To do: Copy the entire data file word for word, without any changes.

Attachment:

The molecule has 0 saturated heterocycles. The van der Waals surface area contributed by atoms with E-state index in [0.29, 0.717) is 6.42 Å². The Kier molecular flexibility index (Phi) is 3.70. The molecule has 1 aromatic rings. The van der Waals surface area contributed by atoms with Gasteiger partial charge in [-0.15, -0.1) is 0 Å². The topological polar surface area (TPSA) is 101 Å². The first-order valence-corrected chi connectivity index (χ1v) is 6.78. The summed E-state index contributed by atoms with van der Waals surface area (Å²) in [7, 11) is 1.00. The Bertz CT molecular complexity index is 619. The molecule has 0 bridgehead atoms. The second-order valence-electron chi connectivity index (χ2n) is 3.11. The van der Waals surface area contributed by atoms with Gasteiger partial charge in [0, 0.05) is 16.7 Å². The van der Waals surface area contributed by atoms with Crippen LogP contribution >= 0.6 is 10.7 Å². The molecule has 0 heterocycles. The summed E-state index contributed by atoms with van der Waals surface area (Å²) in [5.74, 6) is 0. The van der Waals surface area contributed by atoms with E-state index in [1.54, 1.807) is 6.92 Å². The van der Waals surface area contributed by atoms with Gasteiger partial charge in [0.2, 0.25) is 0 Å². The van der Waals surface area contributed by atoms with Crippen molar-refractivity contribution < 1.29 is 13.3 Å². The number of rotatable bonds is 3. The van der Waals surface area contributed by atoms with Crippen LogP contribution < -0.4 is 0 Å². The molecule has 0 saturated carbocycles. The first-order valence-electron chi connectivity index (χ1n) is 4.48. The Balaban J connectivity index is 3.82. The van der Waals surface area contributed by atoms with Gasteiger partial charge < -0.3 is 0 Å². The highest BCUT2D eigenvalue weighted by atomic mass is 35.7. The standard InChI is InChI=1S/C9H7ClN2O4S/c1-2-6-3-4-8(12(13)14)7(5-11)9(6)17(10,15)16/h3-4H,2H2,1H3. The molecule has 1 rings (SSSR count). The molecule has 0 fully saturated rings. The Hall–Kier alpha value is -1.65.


The molecule has 0 saturated heterocycles. The van der Waals surface area contributed by atoms with E-state index in [0.29, 0.717) is 6.42 Å². The Kier molecular flexibility index (Phi) is 3.70. The molecule has 1 aromatic rings. The van der Waals surface area contributed by atoms with Gasteiger partial charge in [-0.15, -0.1) is 0 Å². The topological polar surface area (TPSA) is 101 Å². The first-order valence-corrected chi connectivity index (χ1v) is 6.78. The summed E-state index contributed by atoms with van der Waals surface area (Å²) in [7, 11) is 1.00. The Bertz CT molecular complexity index is 619. The molecule has 0 bridgehead atoms. The second-order valence-electron chi connectivity index (χ2n) is 3.11. The van der Waals surface area contributed by atoms with Gasteiger partial charge in [0, 0.05) is 16.7 Å². The van der Waals surface area contributed by atoms with Crippen LogP contribution >= 0.6 is 10.7 Å². The molecule has 0 heterocycles. The summed E-state index contributed by atoms with van der Waals surface area (Å²) in [5.74, 6) is 0. The van der Waals surface area contributed by atoms with E-state index in [1.54, 1.807) is 6.92 Å². The van der Waals surface area contributed by atoms with Gasteiger partial charge in [0.2, 0.25) is 0 Å². The van der Waals surface area contributed by atoms with Crippen molar-refractivity contribution < 1.29 is 13.3 Å². The number of rotatable bonds is 3. The van der Waals surface area contributed by atoms with Crippen LogP contribution < -0.4 is 0 Å². The molecule has 0 saturated carbocycles. The first-order valence-electron chi connectivity index (χ1n) is 4.48. The Balaban J connectivity index is 3.82. The van der Waals surface area contributed by atoms with Gasteiger partial charge < -0.3 is 0 Å². The highest BCUT2D eigenvalue weighted by atomic mass is 35.7. The standard InChI is InChI=1S/C9H7ClN2O4S/c1-2-6-3-4-8(12(13)14)7(5-11)9(6)17(10,15)16/h3-4H,2H2,1H3. The molecule has 1 rings (SSSR count). The molecule has 0 fully saturated rings. The Hall–Kier alpha value is -1.65.